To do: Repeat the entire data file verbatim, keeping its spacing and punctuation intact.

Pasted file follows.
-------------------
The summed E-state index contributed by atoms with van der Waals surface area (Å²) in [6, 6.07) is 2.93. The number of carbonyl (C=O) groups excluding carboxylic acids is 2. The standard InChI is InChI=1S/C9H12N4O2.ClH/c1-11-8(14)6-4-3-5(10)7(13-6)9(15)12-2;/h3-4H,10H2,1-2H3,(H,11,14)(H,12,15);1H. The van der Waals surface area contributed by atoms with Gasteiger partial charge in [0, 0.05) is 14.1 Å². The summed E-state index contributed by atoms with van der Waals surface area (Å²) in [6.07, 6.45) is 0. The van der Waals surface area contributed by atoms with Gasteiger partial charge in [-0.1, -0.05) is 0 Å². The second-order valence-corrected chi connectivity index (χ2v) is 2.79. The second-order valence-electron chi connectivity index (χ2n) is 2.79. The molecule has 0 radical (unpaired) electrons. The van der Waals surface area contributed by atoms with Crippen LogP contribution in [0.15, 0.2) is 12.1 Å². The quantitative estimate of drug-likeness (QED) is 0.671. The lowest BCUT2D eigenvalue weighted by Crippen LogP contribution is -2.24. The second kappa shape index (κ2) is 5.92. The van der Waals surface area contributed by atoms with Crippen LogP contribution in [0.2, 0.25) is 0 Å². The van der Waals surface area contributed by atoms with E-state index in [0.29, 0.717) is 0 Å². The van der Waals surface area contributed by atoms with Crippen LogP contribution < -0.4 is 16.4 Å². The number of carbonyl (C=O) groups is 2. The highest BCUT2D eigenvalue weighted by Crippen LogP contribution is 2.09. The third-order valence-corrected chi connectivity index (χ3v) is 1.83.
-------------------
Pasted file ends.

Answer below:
The summed E-state index contributed by atoms with van der Waals surface area (Å²) in [6, 6.07) is 2.93. The number of carbonyl (C=O) groups excluding carboxylic acids is 2. The standard InChI is InChI=1S/C9H12N4O2.ClH/c1-11-8(14)6-4-3-5(10)7(13-6)9(15)12-2;/h3-4H,10H2,1-2H3,(H,11,14)(H,12,15);1H. The van der Waals surface area contributed by atoms with Gasteiger partial charge in [0, 0.05) is 14.1 Å². The summed E-state index contributed by atoms with van der Waals surface area (Å²) in [6.07, 6.45) is 0. The van der Waals surface area contributed by atoms with Gasteiger partial charge in [-0.1, -0.05) is 0 Å². The second-order valence-corrected chi connectivity index (χ2v) is 2.79. The second-order valence-electron chi connectivity index (χ2n) is 2.79. The molecule has 0 radical (unpaired) electrons. The van der Waals surface area contributed by atoms with Crippen LogP contribution in [0.15, 0.2) is 12.1 Å². The quantitative estimate of drug-likeness (QED) is 0.671. The lowest BCUT2D eigenvalue weighted by Crippen LogP contribution is -2.24. The second kappa shape index (κ2) is 5.92. The van der Waals surface area contributed by atoms with Crippen LogP contribution in [0.2, 0.25) is 0 Å². The van der Waals surface area contributed by atoms with E-state index in [0.29, 0.717) is 0 Å². The van der Waals surface area contributed by atoms with Crippen LogP contribution < -0.4 is 16.4 Å². The number of carbonyl (C=O) groups is 2. The highest BCUT2D eigenvalue weighted by Crippen LogP contribution is 2.09. The third-order valence-corrected chi connectivity index (χ3v) is 1.83.